For Yahoo’s stalwart users, the company’s acquisition should not usher in any dramatic changes in the near future.
Some industry analysts say people using Yahoo Mail, its search engine or its news page now may feel more secure, and that services are unlikely to disappear from lack of funding or lack of corporate interest anytime soon.
However, for a company that has become a decided B-list player after once being an Internet pioneer, changes to Yahoo may be akin to a tree falling in a forest when there’s no one there to hear it.
“In a lot of ways, the removal of Yahoo as a destination on the Internet is like removing your hand from a swimming pool — it just doesn’t really make much difference,” said Dan Olds, an analyst with The Gabriel Consulting Group. “In the short term, it’s just another day for Yahoo users… I think there will be some pruning over time, taking out some of the services that overlap, like email, for example. However, I think it will be a gentle transition for the vast majority of users.”
Shar VanBoskirk, an analyst with Forrester Research, noted that the user experience may very well improve for Yahoo users and Verizon subscribers as the two companies are integrated.
“I wouldn’t think of this as the death of Yahoo, but rather as a much-needed rebirth,” said VanBoskirk. It’s going to join “an ecosystem which can access users offline and via mobile. This extends Yahoo’s reach and allows it even richer audience profiles to target ads against. If done right, this deal gives Yahoo a platform to be the powerhouse media company that it couldn’t manage to be on its own.”
Verizon Communications is buying Yahoo’s operating business for approximately $4.8 billion, the companies announced this week.
With the acquisition Verizon will scoop up Yahoo’s 1 billion monthly active users, Internet properties and applications like search and email, along with its advertising systems.
It’s a sign pointing to the end of the road for a company that has been struggling for years to be a critical online player in a world where it was eclipsed by companies including Google, Facebook and Twitter.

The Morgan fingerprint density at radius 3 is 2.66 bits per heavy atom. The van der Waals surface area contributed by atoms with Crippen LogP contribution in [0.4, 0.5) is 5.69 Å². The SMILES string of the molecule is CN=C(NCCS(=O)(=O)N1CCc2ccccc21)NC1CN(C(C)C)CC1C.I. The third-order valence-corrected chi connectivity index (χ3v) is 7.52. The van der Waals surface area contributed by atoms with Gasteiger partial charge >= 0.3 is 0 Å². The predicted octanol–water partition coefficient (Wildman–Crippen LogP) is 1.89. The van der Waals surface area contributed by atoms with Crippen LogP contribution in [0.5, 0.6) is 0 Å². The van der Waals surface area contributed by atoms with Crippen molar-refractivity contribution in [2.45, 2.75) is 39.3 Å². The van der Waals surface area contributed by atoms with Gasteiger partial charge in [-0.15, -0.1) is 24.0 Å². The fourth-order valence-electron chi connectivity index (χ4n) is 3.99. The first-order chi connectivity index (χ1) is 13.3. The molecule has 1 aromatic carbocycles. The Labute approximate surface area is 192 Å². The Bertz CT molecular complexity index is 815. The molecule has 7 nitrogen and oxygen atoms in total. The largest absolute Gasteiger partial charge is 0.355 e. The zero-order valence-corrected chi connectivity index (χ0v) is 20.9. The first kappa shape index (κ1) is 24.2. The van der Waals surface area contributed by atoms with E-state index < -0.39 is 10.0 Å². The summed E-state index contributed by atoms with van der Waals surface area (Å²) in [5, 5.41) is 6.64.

Four years ago, the company hired former Google executive Marissa Mayer to take over as CEO.
Yahoo’s board had high hopes that Mayer, who was the company’s third CEO in less than a year, would come in with fresh ideas and fresh energy and reinvigorate the company.
That, though, just wasn’t to be .
Now Yahoo will be folded into Verizon.
That leaves the question as to what will become of the Yahoo properties and services that people have been using for years.
For now, Yahoo remains an independent company through the close of the deal, which is expected in the first quarter of 2017. The company is expected to continue to support, and possibly even build out, its Mail, search and Tumblr platforms.
Verizon is hinting that users may not see any dramatic changes in the short term.
“Yahoo will be operating on its own as a separate company until the transaction receives regulatory and shareholder approval, with an anticipated closing in early 2017,” Bob Varettoni, a Verizon spokesperson, said in an email to Computerworld. “Until we are able to meet with and discuss plans with Yahoo management, we are not in a position to talk about operational specifics. However, I would point out that we emphasized in our announcement yesterday how much we value all aspects of Yahoo’s core business.”
Yahoo Mail, for instance, is generally considered to be a “sticky” service, so Verizon would be unlikely to eliminate it. But it could see changes in time.
As for search, that could be a good arrow for Verizon to have in its quiver so the company may step up investment in that service. It’s unlikely that Yahoo Search could take on Google, but it should remain a player.
According to Jeff Kagan, an independent industry analyst, users have nothing to worry about, at least for a year and a half or more.
“The question is what comes next,” he said. “I would think they would keep Yahoo as is for existing users for quite a while. I also think they will be thinking about ways to improve the Yahoo experience. Yahoo users can breath a sigh of relief.”
For Rob Enderle, an analyst with the Enderle Group, the acquisition is still a sad moment in high-tech history.
“Yahoo was one of the few dot-com survivors,” he said. “Some of us will [miss it], but it is far from the power it once was. The brand still has value and the property can still be recovered under the proper leadership.”